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Cheryl Reif

Cheryl lives and writes with her inspirational family, two energetic dogs, and a small mammal menagerie, all of which are fairly tame. She writes about cool science stuff for children and adults, daydreams about stories and characters 87% of the time, and tries not to plot novels while driving. You can also find Cheryl on Twitter @CherylRWrites, Pinterest., and Google. Come say hi!

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Hurting Hands, Neck, or Shoulders? Ten Tips for Pain-Free Writing

It’s the best feeling: being in the flow, seeing the scene unfold in my mind as my hands hurry to record the vision. Words pour onto the page until…

WHAM

Pain jerks me out of the zone with all the subtlety of a midnight fire alarm. Hand cramps—wrist ache—stiff shoulders—cricked neck…do any of these sound familiar?

I used to think that writing was all about my brain coming up with ideas, sculpting words into prose. Lately, I’ve had to admit that my brain can’t do its creating thing very well without my body’s cooperation. And when my body hurts, it refuses to cooperate!

Fortunately, there are some easy adjustments you can make that will decrease the physical strain of writing—so you can get back to creating.

Ergonomics-Graphic2Ergonomic Tips for Pain-Free Writing

1. Pay attention to your body.

If your body starts sending out pain signals when you write, don’t ignore them. Trust me: pain is a warning sign that something isn’t working. If you ignore those signs, they’ll probably worsen until you do pay attention. Ask yourself: Is there a single activity that makes your hands, wrists, forearms, shoulders, etc., hurt? What position are you in when it hurts? Can you adjust at all? Keep reading to find areas where you might be able to improve your body position.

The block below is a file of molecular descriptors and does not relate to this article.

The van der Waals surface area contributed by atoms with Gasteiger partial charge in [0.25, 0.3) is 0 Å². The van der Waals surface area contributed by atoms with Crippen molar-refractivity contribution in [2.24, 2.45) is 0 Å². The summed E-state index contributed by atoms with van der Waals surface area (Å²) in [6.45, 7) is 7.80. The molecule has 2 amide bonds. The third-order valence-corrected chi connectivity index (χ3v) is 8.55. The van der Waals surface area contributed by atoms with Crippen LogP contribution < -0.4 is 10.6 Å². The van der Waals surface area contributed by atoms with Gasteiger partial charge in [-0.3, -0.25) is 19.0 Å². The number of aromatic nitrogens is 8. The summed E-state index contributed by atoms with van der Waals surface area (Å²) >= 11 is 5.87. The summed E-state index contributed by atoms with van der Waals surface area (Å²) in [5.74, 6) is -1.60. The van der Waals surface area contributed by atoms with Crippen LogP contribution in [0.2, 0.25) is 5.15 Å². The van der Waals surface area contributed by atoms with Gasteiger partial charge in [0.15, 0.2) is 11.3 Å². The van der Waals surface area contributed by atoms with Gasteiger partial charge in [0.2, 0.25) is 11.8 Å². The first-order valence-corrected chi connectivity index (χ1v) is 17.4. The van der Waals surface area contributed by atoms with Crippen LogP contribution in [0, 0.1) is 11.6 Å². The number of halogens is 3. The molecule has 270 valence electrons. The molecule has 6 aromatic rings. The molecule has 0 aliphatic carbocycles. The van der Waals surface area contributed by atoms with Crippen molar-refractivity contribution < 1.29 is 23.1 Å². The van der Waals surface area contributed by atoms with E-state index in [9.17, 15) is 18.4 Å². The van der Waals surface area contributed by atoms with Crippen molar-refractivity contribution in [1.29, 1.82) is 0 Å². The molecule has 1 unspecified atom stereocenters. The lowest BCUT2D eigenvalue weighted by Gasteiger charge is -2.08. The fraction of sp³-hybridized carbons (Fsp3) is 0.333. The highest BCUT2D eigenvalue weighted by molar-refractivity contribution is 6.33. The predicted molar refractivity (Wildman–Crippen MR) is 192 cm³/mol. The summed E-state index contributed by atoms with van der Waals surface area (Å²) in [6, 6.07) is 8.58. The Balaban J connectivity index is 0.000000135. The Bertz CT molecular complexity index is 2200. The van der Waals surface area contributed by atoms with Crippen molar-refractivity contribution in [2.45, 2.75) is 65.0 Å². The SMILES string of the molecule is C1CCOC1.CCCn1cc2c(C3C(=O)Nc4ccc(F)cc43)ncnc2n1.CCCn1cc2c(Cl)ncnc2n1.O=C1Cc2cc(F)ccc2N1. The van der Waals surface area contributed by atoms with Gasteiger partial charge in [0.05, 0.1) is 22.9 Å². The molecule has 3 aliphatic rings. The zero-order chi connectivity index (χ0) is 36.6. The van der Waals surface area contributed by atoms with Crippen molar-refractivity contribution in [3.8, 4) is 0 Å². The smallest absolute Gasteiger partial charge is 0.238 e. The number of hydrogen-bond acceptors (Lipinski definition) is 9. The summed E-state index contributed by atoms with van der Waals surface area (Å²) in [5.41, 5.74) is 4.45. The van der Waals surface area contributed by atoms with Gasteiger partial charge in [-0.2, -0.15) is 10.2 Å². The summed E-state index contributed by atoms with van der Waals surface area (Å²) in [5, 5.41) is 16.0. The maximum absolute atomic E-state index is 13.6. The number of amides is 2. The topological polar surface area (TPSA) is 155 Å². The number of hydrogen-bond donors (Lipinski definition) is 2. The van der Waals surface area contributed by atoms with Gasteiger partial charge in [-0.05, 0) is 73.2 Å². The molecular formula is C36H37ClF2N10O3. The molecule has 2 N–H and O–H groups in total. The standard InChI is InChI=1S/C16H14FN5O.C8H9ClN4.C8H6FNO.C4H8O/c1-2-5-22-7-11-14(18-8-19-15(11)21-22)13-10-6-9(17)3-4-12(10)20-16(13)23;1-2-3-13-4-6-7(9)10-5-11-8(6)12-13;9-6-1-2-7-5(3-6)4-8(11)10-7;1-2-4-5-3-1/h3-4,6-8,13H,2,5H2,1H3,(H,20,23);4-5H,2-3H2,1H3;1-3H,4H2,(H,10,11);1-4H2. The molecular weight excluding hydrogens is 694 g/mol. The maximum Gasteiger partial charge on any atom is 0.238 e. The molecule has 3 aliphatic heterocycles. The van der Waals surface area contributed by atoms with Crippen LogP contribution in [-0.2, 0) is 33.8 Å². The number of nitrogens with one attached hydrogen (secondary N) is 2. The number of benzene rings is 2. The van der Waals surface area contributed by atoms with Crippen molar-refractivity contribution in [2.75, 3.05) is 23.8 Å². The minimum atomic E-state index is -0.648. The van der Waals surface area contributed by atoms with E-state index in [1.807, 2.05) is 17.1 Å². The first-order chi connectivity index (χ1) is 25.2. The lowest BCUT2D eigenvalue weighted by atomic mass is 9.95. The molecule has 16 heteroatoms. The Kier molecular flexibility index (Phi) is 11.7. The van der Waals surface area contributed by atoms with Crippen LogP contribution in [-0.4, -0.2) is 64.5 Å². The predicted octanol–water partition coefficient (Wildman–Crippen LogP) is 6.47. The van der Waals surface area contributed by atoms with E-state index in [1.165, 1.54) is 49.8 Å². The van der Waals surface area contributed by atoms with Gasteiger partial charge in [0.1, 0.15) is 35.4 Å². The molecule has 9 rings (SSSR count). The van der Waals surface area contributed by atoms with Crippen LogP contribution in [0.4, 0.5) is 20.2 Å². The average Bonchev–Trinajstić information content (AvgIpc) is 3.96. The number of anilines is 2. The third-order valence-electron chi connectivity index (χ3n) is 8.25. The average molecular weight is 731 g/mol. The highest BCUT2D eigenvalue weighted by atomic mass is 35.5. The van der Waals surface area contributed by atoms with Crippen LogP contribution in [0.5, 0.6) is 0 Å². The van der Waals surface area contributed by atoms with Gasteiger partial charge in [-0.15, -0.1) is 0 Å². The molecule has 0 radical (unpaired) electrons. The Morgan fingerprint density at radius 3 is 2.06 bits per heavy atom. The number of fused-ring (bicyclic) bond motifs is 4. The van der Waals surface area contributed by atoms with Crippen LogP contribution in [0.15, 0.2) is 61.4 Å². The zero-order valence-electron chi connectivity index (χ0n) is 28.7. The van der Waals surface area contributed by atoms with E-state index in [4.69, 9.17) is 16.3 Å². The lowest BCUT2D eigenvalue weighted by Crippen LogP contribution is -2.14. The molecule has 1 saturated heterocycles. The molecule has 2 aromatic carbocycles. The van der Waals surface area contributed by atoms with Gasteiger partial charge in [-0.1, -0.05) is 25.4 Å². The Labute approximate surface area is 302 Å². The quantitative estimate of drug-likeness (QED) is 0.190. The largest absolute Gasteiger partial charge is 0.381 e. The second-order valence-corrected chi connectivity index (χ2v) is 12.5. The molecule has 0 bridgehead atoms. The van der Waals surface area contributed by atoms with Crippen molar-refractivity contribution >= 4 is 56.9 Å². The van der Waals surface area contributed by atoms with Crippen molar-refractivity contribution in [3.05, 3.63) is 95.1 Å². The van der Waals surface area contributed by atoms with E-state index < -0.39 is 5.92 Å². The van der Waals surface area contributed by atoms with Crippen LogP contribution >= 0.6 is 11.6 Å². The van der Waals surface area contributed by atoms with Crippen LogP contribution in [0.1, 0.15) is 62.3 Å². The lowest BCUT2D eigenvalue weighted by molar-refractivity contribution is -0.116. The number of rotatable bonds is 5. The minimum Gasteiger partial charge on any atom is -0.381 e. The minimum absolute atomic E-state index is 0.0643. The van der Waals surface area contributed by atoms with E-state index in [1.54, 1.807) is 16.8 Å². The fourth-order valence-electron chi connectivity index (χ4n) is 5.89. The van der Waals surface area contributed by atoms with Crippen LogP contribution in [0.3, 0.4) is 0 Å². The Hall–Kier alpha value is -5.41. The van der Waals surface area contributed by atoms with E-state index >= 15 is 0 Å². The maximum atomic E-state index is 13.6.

2. Sit up straight!

It turns out your mom was right—sitting with a straight spine is good for you. Use an adjustable chair to make sure you can get into an ergonomically correct position when you’re working. What *is* an ergonomically correct position, you ask?

  • Back straight: you shouldn’t have to lean forward or backward to work—roll close enough to your desk that you can reach your workspace comfortably. Some good lumbar support is also helpful!
  • Head level: make sure you aren’t tilting your head too far forward or back to see your computer screen (to prevent neck pain)
    • Note: if you wear glasses–especially ones with progressive lenses!–consider investing in computer glasses. Computer glasses have an adjusted prescription that allows you to view your screen without craning your neck to see clearly. Thanks ValerieCramer1 for pointing out this important tip! 
  • Shoulders: relaxed downward, not scrunched up to your ears

3. Follow the “rule of rights.”

Your elbows should make a right angle between forearm and upper arm, your hips should make a right angle between thighs and torso, and your knees should form a right angle between upper and lower legs